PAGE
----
The opinion of the court was delivered by: LOUIS F. OBERDORFER
This matter is before the Court on defendants' motion to dismiss pursuant to Federal Rule of Civil Procedure 12(b)(6). Plaintiff's nine-count Second Amended Complaint alleges violations of the Racketeer Influenced and Corrupt Organizations Act (RICO), 18 U.S.C. §§ 1961-1968, and the Robinson-Patman Act, 15 U.S.C. § 13(c), as well as several pendent state law claims. Defendants argue that the complaint fails to state claims under RICO and Robinson-Patman, and that the remaining state claims should be dismissed under the authority of United Mine Workers of America v. Gibbs, 383 U.S. 715, 16 L. Ed. 2d 218, 86 S. Ct. 1130 (1966). For the reasons stated below, defendants' motion to dismiss will be denied.
Plaintiff Edison Electric Institute (EEI) is a Virginia non-stock corporation with its principal place of business in Washington, D.C. Defendant Jerry Henwood is an individual resident and citizen of Maryland. Henwood is the President and Treasurer of defendant Results Computer Services, Inc. (Results), a Virginia corporation with its principal place of business in Maryland.
According to the complaint, the target of the bribes was EEI's Director of Library Sciences and Information Systems. He was responsible for purchasing all computer equipment, services, and materials for EEL. Complaint P 7. The EEI employee was a manager and a fiduciary of EEI, and controlled a budget of approximately $ 1,100,000 in 1991 and over $ 800,000 in 1990. He also had significant control over other budgets, such as the capital expenditure budget and the relocation budget. Under these budgets, according to plaintiff, he exerted control over an additional $ 284,000 in 1991 and $ 1,600,000 in 1990. Id.
Plaintiff alleges that, between June 1988 and March 1992, Henwood, Results, and the EEI employee "devised and executed a scheme to defraud EEI and to obtain money from EEI using false pretenses," utilizing the United States Postal Service and telephones in interstate commerce. Id. at P 6. The complaint avers that Henwood and Results submitted at least 33 invoices to EEI totalling $ 124,460 for goods and services that were never provided. Id. at PP 15, 19. The EEI employee, knowing that he would receive kickbacks, allegedly approved these invoices, and EEI made payment on the invoices to Henwood and Results. Id. at P 14. Henwood and Results allegedly sent the EEI employee kickbacks through the mail for the invoices that EEI paid. Id. at P 16.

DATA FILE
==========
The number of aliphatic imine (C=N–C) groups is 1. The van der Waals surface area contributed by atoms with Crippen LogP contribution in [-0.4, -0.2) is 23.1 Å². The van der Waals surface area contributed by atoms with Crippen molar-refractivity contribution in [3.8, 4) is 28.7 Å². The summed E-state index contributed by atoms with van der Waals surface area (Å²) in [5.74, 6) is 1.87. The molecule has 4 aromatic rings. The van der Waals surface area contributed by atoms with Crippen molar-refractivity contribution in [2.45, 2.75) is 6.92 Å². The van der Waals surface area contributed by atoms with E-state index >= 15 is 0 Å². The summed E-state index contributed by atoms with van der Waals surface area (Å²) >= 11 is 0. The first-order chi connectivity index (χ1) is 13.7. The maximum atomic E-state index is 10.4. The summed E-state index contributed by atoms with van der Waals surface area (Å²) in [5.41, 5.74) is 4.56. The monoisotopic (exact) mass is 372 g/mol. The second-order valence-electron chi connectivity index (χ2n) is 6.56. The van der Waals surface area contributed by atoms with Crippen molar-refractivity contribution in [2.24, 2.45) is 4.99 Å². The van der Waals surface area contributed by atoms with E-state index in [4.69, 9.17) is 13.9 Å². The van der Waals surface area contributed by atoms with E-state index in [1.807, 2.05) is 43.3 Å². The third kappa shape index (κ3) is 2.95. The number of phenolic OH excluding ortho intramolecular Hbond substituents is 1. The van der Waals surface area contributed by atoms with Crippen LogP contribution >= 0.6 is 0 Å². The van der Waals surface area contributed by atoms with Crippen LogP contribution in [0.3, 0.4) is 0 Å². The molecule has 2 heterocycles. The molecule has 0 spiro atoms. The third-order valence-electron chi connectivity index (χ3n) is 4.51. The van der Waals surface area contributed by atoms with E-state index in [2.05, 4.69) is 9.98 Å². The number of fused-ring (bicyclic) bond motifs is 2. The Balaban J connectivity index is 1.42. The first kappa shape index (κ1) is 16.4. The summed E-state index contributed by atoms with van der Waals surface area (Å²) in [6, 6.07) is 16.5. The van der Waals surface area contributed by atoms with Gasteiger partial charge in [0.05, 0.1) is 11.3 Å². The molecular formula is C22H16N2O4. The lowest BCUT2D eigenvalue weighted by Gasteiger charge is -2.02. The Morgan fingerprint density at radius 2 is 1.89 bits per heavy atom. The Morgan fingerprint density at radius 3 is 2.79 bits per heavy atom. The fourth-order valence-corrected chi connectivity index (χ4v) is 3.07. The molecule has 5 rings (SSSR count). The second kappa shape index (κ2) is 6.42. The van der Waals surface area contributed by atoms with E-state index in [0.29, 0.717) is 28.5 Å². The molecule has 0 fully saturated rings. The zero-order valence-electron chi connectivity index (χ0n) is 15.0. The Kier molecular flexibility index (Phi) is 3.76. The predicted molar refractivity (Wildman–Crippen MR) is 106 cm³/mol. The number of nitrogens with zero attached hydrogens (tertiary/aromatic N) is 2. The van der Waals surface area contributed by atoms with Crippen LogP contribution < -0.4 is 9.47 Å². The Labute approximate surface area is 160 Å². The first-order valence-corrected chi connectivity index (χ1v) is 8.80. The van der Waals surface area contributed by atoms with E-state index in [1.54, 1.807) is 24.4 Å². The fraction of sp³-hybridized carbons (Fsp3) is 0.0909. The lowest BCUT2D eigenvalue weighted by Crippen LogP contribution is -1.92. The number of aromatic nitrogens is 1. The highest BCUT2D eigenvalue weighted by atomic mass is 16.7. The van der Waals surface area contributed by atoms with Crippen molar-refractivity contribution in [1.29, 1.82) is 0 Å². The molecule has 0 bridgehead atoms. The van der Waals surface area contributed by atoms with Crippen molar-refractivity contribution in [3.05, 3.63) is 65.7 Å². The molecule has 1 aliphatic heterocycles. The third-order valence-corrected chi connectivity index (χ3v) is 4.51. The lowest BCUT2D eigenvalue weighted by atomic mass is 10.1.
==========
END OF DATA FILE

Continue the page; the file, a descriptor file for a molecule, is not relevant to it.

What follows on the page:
In addition, plaintiff alleges, Henwood and Results arranged through the EEI employee for EEI to do business with three vendors with which Henwood and Results were associated, Trawick & Associates (Trawick), Toppe Associates, Inc. (Toppe), and Condor Financial Services, Inc. (Condor). Id. at P 20. Trawick, Toppe, and Condor submitted at least 56 invoices to EEI. The EEI employee, knowing that he would receive kickbacks for this business, allegedly approved the invoices, for which EEI paid a total of $ 644,202. Id. at PP 28, 31. According to the complaint, Trawick, Toppe, and Condor paid Henwood and Results at least $ 123,553 for the EEI business. Henwood and Results sent a portion of that amount to the EEI employee as a kickback. Id. at PP 33, 34.
The complaint further alleges that defendants arranged for the EEI employee, Toppe, and Henwood to set up a venture called Optimum Computer Services (Optimum). Optimum allegedly offered goods and services to EEI without disclosing the EEI employee's interest in Optimum, or the fact that the EEI employee would receive a payment for money received from EEI. Id. at P 37. EEI paid Optimum at least $ 157,346 for goods and services. A portion of that amount was disbursed to the EEI employee in the form of kickbacks, according to the complaint. Id. at PP 37, 49.
The allegations in the complaint are taken as true for purposes of a motion to dismiss under Rule 12(b)(6). Such a motion should be granted only if "it is clear that no relief could be granted under any set of facts that could be proved consistent with the allegations." Hishon v. King & Spalding, 467 U.S. 69, 73, 81 L. Ed. 2d 59, 104 S. Ct. 2229 (1984). Defendants contend that the complaint fails to state a claim under either the RICO statute or the Robinson-Patman Act.
The RICO statute provides that it "shall be unlawful for any person employed by or associated with any enterprise . . . to conduct or participate, directly or indirectly, in the conduct of such enterprise's affairs through a ...